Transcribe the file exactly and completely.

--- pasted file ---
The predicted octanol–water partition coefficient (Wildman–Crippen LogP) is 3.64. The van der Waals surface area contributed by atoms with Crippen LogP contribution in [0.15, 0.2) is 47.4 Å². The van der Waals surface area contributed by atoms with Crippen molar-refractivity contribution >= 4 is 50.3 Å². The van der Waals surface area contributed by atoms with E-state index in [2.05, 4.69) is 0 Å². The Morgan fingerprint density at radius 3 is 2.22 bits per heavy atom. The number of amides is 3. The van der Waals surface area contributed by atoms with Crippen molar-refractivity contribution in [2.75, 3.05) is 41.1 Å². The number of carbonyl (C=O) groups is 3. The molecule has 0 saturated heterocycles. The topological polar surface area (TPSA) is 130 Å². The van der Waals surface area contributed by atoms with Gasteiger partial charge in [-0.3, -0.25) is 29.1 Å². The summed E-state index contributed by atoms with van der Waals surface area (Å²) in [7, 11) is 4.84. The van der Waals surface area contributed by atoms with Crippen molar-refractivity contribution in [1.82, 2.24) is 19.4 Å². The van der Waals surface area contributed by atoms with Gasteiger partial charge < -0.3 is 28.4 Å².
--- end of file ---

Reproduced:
The predicted octanol–water partition coefficient (Wildman–Crippen LogP) is 3.64. The van der Waals surface area contributed by atoms with Crippen LogP contribution in [0.15, 0.2) is 47.4 Å². The van der Waals surface area contributed by atoms with Crippen molar-refractivity contribution >= 4 is 50.3 Å². The van der Waals surface area contributed by atoms with E-state index in [2.05, 4.69) is 0 Å². The Morgan fingerprint density at radius 3 is 2.22 bits per heavy atom. The number of amides is 3. The van der Waals surface area contributed by atoms with Crippen molar-refractivity contribution in [2.75, 3.05) is 41.1 Å². The number of carbonyl (C=O) groups is 3. The molecule has 0 saturated heterocycles. The topological polar surface area (TPSA) is 130 Å². The van der Waals surface area contributed by atoms with Gasteiger partial charge in [-0.3, -0.25) is 29.1 Å². The summed E-state index contributed by atoms with van der Waals surface area (Å²) in [7, 11) is 4.84. The van der Waals surface area contributed by atoms with Crippen molar-refractivity contribution in [1.82, 2.24) is 19.4 Å². The van der Waals surface area contributed by atoms with Gasteiger partial charge < -0.3 is 28.4 Å².